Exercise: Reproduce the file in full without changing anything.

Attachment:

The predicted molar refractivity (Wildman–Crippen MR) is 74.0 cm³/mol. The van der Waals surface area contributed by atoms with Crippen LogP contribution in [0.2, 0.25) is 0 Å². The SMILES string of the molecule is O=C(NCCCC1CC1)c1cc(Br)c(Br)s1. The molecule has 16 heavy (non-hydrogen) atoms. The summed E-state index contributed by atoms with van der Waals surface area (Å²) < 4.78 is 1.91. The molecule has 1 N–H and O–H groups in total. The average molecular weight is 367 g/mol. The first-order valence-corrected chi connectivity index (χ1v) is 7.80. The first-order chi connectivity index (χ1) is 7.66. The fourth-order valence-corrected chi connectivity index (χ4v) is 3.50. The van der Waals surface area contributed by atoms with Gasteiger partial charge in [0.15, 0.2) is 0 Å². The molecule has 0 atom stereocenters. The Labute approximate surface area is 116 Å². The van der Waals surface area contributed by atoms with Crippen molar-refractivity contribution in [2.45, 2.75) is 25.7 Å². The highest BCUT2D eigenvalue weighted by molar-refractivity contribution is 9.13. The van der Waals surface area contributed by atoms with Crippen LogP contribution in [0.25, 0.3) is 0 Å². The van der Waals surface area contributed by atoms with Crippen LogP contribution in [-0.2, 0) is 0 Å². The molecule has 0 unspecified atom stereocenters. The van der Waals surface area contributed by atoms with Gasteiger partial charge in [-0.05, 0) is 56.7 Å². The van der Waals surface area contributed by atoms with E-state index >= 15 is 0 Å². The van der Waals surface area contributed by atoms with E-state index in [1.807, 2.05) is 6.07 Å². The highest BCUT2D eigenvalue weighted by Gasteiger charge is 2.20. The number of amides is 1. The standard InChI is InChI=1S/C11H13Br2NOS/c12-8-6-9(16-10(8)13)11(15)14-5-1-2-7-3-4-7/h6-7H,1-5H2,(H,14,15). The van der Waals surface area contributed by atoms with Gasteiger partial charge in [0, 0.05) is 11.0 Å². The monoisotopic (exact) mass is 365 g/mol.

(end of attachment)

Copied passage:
The predicted molar refractivity (Wildman–Crippen MR) is 74.0 cm³/mol. The van der Waals surface area contributed by atoms with Crippen LogP contribution in [0.2, 0.25) is 0 Å². The SMILES string of the molecule is O=C(NCCCC1CC1)c1cc(Br)c(Br)s1. The molecule has 16 heavy (non-hydrogen) atoms. The summed E-state index contributed by atoms with van der Waals surface area (Å²) < 4.78 is 1.91. The molecule has 1 N–H and O–H groups in total. The average molecular weight is 367 g/mol. The first-order valence-corrected chi connectivity index (χ1v) is 7.80. The first-order chi connectivity index (χ1) is 7.66. The fourth-order valence-corrected chi connectivity index (χ4v) is 3.50. The van der Waals surface area contributed by atoms with Gasteiger partial charge in [0.15, 0.2) is 0 Å². The molecule has 0 atom stereocenters. The Labute approximate surface area is 116 Å². The van der Waals surface area contributed by atoms with Crippen molar-refractivity contribution in [2.45, 2.75) is 25.7 Å². The highest BCUT2D eigenvalue weighted by molar-refractivity contribution is 9.13. The van der Waals surface area contributed by atoms with Crippen LogP contribution in [0.25, 0.3) is 0 Å². The van der Waals surface area contributed by atoms with Crippen LogP contribution in [-0.2, 0) is 0 Å². The molecule has 0 unspecified atom stereocenters. The van der Waals surface area contributed by atoms with Gasteiger partial charge in [-0.05, 0) is 56.7 Å². The van der Waals surface area contributed by atoms with E-state index >= 15 is 0 Å². The van der Waals surface area contributed by atoms with E-state index in [1.807, 2.05) is 6.07 Å². The highest BCUT2D eigenvalue weighted by Gasteiger charge is 2.20. The number of amides is 1. The standard InChI is InChI=1S/C11H13Br2NOS/c12-8-6-9(16-10(8)13)11(15)14-5-1-2-7-3-4-7/h6-7H,1-5H2,(H,14,15). The van der Waals surface area contributed by atoms with Gasteiger partial charge in [0, 0.05) is 11.0 Å². The monoisotopic (exact) mass is 365 g/mol.